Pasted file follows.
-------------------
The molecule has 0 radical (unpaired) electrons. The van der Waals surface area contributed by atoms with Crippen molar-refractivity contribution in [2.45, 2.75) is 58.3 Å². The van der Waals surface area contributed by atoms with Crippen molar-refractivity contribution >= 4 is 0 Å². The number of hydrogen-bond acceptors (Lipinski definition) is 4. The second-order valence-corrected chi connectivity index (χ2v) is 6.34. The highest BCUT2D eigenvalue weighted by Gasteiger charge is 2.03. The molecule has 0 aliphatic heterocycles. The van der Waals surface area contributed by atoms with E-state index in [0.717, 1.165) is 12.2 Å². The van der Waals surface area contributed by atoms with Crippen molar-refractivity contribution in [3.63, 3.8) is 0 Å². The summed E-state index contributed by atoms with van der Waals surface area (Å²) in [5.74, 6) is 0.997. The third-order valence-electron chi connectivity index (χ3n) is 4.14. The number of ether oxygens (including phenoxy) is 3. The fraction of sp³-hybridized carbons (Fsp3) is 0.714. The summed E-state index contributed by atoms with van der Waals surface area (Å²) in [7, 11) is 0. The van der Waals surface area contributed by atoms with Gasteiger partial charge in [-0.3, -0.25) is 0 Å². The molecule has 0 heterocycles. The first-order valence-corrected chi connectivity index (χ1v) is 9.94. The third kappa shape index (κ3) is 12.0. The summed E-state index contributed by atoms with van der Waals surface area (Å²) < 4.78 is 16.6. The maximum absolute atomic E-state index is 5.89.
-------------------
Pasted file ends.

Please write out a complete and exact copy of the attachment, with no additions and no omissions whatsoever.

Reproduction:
The molecule has 0 radical (unpaired) electrons. The van der Waals surface area contributed by atoms with Crippen molar-refractivity contribution in [2.45, 2.75) is 58.3 Å². The van der Waals surface area contributed by atoms with Crippen molar-refractivity contribution >= 4 is 0 Å². The number of hydrogen-bond acceptors (Lipinski definition) is 4. The second-order valence-corrected chi connectivity index (χ2v) is 6.34. The highest BCUT2D eigenvalue weighted by Gasteiger charge is 2.03. The molecule has 0 aliphatic heterocycles. The van der Waals surface area contributed by atoms with E-state index in [0.717, 1.165) is 12.2 Å². The van der Waals surface area contributed by atoms with Crippen molar-refractivity contribution in [3.63, 3.8) is 0 Å². The summed E-state index contributed by atoms with van der Waals surface area (Å²) in [5.74, 6) is 0.997. The third-order valence-electron chi connectivity index (χ3n) is 4.14. The number of ether oxygens (including phenoxy) is 3. The fraction of sp³-hybridized carbons (Fsp3) is 0.714. The summed E-state index contributed by atoms with van der Waals surface area (Å²) in [7, 11) is 0. The van der Waals surface area contributed by atoms with Gasteiger partial charge in [-0.3, -0.25) is 0 Å². The molecule has 0 heterocycles. The first-order valence-corrected chi connectivity index (χ1v) is 9.94. The third kappa shape index (κ3) is 12.0. The summed E-state index contributed by atoms with van der Waals surface area (Å²) < 4.78 is 16.6. The maximum absolute atomic E-state index is 5.89.